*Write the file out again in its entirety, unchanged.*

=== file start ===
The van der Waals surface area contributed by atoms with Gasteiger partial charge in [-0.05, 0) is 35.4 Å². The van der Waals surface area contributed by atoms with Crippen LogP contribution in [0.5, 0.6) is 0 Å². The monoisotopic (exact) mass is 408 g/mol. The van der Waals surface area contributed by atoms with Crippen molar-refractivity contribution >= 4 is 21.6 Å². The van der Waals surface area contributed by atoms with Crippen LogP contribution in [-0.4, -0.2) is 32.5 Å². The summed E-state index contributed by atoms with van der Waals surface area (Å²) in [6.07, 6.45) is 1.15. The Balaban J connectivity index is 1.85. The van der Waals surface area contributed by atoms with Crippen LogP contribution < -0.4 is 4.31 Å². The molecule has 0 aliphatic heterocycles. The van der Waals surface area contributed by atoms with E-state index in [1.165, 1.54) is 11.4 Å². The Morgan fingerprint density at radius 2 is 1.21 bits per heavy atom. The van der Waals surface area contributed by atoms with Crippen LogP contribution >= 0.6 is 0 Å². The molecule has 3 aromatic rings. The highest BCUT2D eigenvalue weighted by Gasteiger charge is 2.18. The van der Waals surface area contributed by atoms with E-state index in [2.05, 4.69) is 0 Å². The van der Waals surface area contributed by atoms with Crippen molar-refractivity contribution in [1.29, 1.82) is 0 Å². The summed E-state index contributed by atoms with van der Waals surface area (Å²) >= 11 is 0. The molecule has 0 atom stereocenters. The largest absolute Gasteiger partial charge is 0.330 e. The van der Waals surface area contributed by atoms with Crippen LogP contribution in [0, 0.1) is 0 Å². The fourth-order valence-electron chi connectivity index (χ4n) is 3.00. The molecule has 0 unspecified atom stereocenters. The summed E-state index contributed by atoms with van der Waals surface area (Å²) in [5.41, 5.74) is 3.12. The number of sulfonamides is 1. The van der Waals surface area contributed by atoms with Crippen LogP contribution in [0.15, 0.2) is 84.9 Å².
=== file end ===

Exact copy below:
The van der Waals surface area contributed by atoms with Gasteiger partial charge in [-0.05, 0) is 35.4 Å². The van der Waals surface area contributed by atoms with Crippen LogP contribution in [0.5, 0.6) is 0 Å². The monoisotopic (exact) mass is 408 g/mol. The van der Waals surface area contributed by atoms with Crippen molar-refractivity contribution >= 4 is 21.6 Å². The van der Waals surface area contributed by atoms with Crippen LogP contribution in [-0.4, -0.2) is 32.5 Å². The summed E-state index contributed by atoms with van der Waals surface area (Å²) in [6.07, 6.45) is 1.15. The Balaban J connectivity index is 1.85. The van der Waals surface area contributed by atoms with Crippen LogP contribution < -0.4 is 4.31 Å². The molecule has 0 aliphatic heterocycles. The van der Waals surface area contributed by atoms with E-state index in [1.165, 1.54) is 11.4 Å². The Morgan fingerprint density at radius 2 is 1.21 bits per heavy atom. The van der Waals surface area contributed by atoms with Crippen LogP contribution >= 0.6 is 0 Å². The molecule has 3 aromatic rings. The highest BCUT2D eigenvalue weighted by Gasteiger charge is 2.18. The van der Waals surface area contributed by atoms with E-state index in [2.05, 4.69) is 0 Å². The van der Waals surface area contributed by atoms with Crippen molar-refractivity contribution in [1.29, 1.82) is 0 Å². The summed E-state index contributed by atoms with van der Waals surface area (Å²) >= 11 is 0. The molecule has 0 atom stereocenters. The largest absolute Gasteiger partial charge is 0.330 e. The van der Waals surface area contributed by atoms with Crippen LogP contribution in [0, 0.1) is 0 Å². The fourth-order valence-electron chi connectivity index (χ4n) is 3.00. The molecule has 0 unspecified atom stereocenters. The summed E-state index contributed by atoms with van der Waals surface area (Å²) in [5.41, 5.74) is 3.12. The number of sulfonamides is 1. The van der Waals surface area contributed by atoms with Crippen LogP contribution in [0.15, 0.2) is 84.9 Å².